School’s out for summer and for once the pound is stronger against the euro. This becomes immediately apparent as you walk past the bureau de change along the high street but the question is whether it’s the euro’s fault (and problem) or whether this is the case for other currencies too.
Too lazy to look at a dozen or more charts of different currency pairs, we search for shortcuts in order to determine which might be the most advantageous holiday destination this year.
The first chart is of the Bank of England’s Trade Weighted sterling index. It aims to measure the value of the pound through bilateral exchange rates to assess the price competitiveness of traded goods and services with weightings reflecting trade flows. Countries measured include the USA, China, Australia, Canada, Switzerland, Japan and Europe, of course. One can see the catastrophic collapse in the value of the pound in 2007, down 27 per cent in just 12 months, as the impact of a looming financial crisis became apparent. Since steadying in 2010 it has now retraced a Fibonacci 61 per cent of prior losses – so not quite back to square one.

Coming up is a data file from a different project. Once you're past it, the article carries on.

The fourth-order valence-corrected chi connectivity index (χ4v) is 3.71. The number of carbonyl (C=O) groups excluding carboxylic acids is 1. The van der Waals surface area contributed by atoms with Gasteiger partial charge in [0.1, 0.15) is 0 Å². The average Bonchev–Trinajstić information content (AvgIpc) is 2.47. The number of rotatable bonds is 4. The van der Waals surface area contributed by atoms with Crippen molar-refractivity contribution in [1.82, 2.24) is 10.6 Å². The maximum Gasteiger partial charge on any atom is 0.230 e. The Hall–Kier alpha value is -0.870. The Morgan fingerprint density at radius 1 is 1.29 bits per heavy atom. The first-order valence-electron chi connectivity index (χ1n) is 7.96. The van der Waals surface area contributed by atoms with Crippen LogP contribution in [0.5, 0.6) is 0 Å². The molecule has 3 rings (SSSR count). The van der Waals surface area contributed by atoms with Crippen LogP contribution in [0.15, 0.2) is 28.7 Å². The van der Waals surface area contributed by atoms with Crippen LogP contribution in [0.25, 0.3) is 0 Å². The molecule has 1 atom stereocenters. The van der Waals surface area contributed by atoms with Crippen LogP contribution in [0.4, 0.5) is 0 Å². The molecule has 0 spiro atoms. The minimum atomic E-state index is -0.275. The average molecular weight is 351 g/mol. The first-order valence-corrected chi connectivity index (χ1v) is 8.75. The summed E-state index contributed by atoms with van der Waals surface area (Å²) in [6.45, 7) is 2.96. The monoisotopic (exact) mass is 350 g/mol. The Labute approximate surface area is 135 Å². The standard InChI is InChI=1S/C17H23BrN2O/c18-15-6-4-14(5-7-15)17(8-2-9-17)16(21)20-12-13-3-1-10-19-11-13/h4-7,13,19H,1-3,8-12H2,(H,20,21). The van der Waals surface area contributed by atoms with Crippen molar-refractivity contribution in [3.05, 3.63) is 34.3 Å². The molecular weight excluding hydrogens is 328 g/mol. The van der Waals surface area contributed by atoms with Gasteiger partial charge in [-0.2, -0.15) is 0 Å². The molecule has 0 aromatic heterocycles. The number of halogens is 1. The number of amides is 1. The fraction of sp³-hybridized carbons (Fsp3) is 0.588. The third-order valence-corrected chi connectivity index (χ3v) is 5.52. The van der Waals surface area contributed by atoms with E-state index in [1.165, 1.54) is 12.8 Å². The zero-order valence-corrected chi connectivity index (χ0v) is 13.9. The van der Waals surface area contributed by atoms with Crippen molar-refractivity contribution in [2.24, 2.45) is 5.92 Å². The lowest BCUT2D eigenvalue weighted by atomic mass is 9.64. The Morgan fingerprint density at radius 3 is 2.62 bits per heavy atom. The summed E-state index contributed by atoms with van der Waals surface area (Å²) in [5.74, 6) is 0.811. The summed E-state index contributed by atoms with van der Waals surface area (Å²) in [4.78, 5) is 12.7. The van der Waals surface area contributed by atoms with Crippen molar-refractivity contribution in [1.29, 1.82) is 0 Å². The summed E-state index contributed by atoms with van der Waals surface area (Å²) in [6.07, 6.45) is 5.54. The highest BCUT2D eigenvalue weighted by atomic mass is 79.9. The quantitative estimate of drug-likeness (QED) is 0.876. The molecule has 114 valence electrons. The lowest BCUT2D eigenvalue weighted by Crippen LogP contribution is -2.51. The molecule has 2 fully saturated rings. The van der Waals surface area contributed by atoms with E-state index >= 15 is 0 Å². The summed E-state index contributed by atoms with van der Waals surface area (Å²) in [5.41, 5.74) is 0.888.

Another way to compare currency moves is by starting at a nominal 100 and plotting percentage changes over time. The trouble with this method for some is that in one’s mind one tends to associate certain digits to the value of an instrument, say the pound worth about 1.56 US dollars, or 122 Japanese yen per greenback. These become sort of icons and beacons to one’s view of value.
We have attached two charts going back over the last year plotting the value of sterling against major and emerging market currencies. Against the pound the Brazilian real is off by 31 per cent, New Zealand and Norway down by 20 per cent. Only the Swiss franc has appreciated over the period, by a mere 2 per cent. Or perhaps we should say, the pound has appreciated against all examples except the last. Points of view.
Obviously this type of chart lends itself to quick and clear measurement of baskets of financial instruments.